Establishment of Statewide Probation Priorities

 

Directive establishing statewide probation priorities and their relationship to judicial district management practices; defining the authority of the Supreme Court to issue standards and guidelines for the administration of probation services; establishing authority and scope of contract probation services; and defining the role and responsibilities of the probation program review process, and the creation of the Probation Advisory Committee.

Probation services in Colorado promotes public safety through the delivery of four basic functions:

• Pre-sentence investigation services to the courts;

• Supervision and services to offenders based upon "risk of re-offending";

• Victim notification and assistance; and

• Development of community programs in response to specific offender, community and victim needs.

Public safety concerns require that offender supervision resources be directed toward the highest risk offenders in the community. The State Court Administrator shall submit to the Supreme Court for approval standards and procedural guidelines for the administration of probation services, including any specialized programs mandated by the general assembly. Each district shall develop policies and procedures that assure the maximum efficiency and effectiveness of available probation resources. Such procedures shall emphasize compliance with established standards approved by the Supreme Court.

PART I. Investigation Services

Investigation services shall be governed by the four levels of priority established in Table 1 below.

Allocation of appropriated investigation staff resources shall be based upon the priority order of services. Resource limitation may prevent a district from providing all priority one services, as well as lesser priority investigations. Districts may develop a plan, subject to policies established in this directive, to (1) modify the priorities when such modifications are determined necessary by the Chief Judge and/or (2) utilize contract probation services to provide supplemental support to probation officers in conducting priority two and three investigations. Such plans shall be submitted to the State Court Administrator’s Office for review. The procedures for the use of contract probation services shall be as set forth in the Standards for Probation in Colorado, Standard 2.15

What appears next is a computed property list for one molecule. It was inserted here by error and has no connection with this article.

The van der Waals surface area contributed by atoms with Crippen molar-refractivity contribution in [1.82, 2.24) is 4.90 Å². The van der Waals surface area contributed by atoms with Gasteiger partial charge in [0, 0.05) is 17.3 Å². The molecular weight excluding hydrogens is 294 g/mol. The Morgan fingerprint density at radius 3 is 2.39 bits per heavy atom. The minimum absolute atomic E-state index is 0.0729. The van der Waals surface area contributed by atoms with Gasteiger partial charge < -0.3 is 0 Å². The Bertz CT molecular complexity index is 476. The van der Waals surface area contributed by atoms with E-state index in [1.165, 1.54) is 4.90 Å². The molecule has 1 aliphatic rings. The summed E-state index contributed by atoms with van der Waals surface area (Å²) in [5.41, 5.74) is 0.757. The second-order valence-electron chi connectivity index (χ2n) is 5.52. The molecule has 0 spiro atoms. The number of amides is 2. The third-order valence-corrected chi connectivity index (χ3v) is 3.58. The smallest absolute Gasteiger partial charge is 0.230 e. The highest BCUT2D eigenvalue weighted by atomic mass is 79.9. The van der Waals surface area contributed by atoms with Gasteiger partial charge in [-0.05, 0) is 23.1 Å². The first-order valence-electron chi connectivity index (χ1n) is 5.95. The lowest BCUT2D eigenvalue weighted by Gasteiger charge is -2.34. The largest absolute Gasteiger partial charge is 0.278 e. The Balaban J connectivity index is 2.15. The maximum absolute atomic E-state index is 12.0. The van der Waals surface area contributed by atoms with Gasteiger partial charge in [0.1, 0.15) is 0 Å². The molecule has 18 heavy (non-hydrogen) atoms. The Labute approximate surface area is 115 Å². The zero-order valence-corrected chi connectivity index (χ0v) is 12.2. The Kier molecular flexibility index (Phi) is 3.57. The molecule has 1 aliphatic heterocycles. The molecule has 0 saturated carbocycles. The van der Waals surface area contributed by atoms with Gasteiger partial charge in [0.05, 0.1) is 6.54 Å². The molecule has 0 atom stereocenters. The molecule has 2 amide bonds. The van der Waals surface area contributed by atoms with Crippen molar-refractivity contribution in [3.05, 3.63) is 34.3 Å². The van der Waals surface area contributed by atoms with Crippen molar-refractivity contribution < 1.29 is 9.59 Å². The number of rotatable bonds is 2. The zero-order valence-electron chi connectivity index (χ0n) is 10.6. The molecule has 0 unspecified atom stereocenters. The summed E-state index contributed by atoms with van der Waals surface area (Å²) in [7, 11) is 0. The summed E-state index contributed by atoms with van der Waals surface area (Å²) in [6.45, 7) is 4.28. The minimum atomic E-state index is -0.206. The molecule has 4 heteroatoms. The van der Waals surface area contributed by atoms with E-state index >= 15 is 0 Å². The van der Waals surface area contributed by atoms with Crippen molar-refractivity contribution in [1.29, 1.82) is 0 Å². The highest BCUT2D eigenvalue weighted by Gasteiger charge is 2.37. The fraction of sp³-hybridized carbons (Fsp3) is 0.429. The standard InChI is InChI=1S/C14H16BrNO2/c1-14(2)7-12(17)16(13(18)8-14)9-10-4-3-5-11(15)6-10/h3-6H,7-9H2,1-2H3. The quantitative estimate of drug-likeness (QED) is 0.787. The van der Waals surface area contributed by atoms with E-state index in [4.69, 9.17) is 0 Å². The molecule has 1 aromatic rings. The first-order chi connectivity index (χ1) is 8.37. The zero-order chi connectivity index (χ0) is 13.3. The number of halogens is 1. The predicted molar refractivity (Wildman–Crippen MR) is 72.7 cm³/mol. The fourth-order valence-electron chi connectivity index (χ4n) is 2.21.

All evaluations or pre-sentence investigations, ordered under this Part I, shall include the application of screening and assessment instruments developed by the State Court Administrator’s Office.

A. District Court Investigations

District court investigation shall be provided in accordance with applicable law and Probation Standards, Section 5. Such standards provide for uniform assessment of offender risk, initial supervision planning and the evaluation of available sentencing options.

B. County Court Misdemeanor Investigations

Probation investigation resources are finite, limiting the availability of pre-sentence investigations in the county courts. In conjunction with the local probation department and other criminal justice agencies, the county courts may implement a screening and assessment procedure for priority 2 investigations, as set forth in Probation Standard 5-2.1. Such a process shall assist the court in determining referrals to the district probation department or to a contract probation provider. The initial screening and assessment procedure shall be administered by the sentencing court.

C. Domestic Violence Screening and Assessment

Domestic violence cases shall be initially screened, utilizing Probation Standard 5-2.2.

Domestic violence cases determined by the court to be a high risk for re-offending may be referred to the probation department for further evaluation or pre-sentence investigation.

D. Victim Impact Statements

Victim Impact Statements shall be included in pre-sentence reports pursuant to CRS 16-11-102. Probation departments shall consider the victim impact statement when developing an initial supervision plan recommended to the court. Initial supervision recommendation should incorporate measures to assure victim safety. Reference Probation Standards 4-6, 5-7, 5-8.

PART II. Supervision Services